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"Outlaw Poverty Not Prostitutes": Sex Workers' Responses to Poverty Management in San Francisco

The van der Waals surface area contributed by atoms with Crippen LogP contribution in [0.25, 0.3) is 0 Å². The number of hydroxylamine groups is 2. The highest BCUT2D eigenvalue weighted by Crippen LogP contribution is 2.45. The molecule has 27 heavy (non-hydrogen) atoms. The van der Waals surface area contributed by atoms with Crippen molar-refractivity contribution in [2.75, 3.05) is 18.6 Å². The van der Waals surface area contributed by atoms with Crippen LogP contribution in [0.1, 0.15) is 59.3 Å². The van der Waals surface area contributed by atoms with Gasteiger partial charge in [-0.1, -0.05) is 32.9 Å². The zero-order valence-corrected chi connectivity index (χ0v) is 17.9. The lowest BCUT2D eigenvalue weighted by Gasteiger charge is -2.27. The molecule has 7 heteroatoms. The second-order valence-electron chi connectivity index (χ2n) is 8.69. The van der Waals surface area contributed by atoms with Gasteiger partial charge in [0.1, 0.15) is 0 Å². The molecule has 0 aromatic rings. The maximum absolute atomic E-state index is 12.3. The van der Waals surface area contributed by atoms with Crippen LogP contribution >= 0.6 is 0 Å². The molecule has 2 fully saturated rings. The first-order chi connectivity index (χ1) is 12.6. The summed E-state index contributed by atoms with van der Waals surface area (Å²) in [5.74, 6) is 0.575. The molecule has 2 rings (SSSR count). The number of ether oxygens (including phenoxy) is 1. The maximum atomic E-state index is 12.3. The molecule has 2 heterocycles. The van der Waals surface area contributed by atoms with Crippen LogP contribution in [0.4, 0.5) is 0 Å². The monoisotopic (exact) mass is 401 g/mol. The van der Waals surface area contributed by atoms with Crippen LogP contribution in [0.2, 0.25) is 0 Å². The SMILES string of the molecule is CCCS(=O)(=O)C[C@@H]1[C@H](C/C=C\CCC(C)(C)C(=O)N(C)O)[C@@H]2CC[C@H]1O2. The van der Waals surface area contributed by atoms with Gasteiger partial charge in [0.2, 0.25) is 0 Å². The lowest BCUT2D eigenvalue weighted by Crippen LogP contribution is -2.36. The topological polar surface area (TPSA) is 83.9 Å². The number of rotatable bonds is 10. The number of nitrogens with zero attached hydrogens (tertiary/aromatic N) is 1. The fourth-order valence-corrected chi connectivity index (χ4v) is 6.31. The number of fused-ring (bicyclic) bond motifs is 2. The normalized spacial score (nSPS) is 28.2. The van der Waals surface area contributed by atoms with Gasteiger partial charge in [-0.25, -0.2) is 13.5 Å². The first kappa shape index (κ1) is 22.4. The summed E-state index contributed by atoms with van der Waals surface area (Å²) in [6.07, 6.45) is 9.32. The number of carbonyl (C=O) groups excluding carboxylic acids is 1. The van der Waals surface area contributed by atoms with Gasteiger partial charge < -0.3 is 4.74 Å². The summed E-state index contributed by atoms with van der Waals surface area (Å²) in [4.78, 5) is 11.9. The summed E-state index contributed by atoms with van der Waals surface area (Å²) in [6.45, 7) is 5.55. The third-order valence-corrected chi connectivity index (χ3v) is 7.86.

This dissertation draws on interviews and ethnography with service providers, local officials and currently and formerly homeless sex workers to evaluate the effects of three different governmental responses to poverty: Criminalization, medicalization, and harm reduction. In order to understand the relationship between poverty management policies and economic insecurity, I compare my participants’ experiences with law enforcement and social service agencies. Focusing on one informal occupational group demonstrates how and why poor people with similar income strategies experience different interventions. My dissertation research contributes to a broader understanding of how law enforcement and service agencies construct race and gender, and develops a theory of individualizing and structurally transformative responses to poverty.

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